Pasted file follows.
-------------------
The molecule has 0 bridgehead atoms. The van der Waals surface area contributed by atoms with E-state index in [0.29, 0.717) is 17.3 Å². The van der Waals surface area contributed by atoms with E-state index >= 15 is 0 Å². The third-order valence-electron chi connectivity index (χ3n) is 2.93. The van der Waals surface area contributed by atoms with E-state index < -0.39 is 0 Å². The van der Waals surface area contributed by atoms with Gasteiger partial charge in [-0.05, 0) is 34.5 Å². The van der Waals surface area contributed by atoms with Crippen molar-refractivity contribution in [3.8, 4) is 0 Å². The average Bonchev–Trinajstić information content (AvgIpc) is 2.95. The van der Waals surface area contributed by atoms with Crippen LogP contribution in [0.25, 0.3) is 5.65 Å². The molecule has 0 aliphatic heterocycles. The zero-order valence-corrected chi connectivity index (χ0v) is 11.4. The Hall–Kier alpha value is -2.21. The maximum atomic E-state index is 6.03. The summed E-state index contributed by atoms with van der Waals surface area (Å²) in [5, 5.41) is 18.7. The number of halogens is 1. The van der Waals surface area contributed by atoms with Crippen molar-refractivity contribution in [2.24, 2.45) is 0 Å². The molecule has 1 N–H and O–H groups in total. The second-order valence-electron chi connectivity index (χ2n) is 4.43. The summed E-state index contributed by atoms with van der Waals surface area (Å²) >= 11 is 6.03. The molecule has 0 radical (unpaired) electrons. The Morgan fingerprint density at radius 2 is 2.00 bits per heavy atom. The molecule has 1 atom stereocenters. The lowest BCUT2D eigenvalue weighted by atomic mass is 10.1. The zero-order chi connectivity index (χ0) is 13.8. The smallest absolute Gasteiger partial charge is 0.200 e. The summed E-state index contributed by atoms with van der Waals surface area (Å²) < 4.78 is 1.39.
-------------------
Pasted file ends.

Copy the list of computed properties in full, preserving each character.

The molecule has 0 bridgehead atoms. The van der Waals surface area contributed by atoms with E-state index in [0.29, 0.717) is 17.3 Å². The van der Waals surface area contributed by atoms with E-state index >= 15 is 0 Å². The third-order valence-electron chi connectivity index (χ3n) is 2.93. The van der Waals surface area contributed by atoms with E-state index < -0.39 is 0 Å². The van der Waals surface area contributed by atoms with Gasteiger partial charge in [-0.05, 0) is 34.5 Å². The van der Waals surface area contributed by atoms with Crippen molar-refractivity contribution in [3.8, 4) is 0 Å². The average Bonchev–Trinajstić information content (AvgIpc) is 2.95. The van der Waals surface area contributed by atoms with Crippen LogP contribution in [0.25, 0.3) is 5.65 Å². The molecule has 0 aliphatic heterocycles. The zero-order valence-corrected chi connectivity index (χ0v) is 11.4. The Hall–Kier alpha value is -2.21. The maximum atomic E-state index is 6.03. The summed E-state index contributed by atoms with van der Waals surface area (Å²) in [5, 5.41) is 18.7. The number of halogens is 1. The van der Waals surface area contributed by atoms with Crippen molar-refractivity contribution in [2.24, 2.45) is 0 Å². The molecule has 1 N–H and O–H groups in total. The second-order valence-electron chi connectivity index (χ2n) is 4.43. The summed E-state index contributed by atoms with van der Waals surface area (Å²) >= 11 is 6.03. The molecule has 0 radical (unpaired) electrons. The Morgan fingerprint density at radius 2 is 2.00 bits per heavy atom. The molecule has 1 atom stereocenters. The lowest BCUT2D eigenvalue weighted by atomic mass is 10.1. The zero-order chi connectivity index (χ0) is 13.8. The smallest absolute Gasteiger partial charge is 0.200 e. The summed E-state index contributed by atoms with van der Waals surface area (Å²) < 4.78 is 1.39.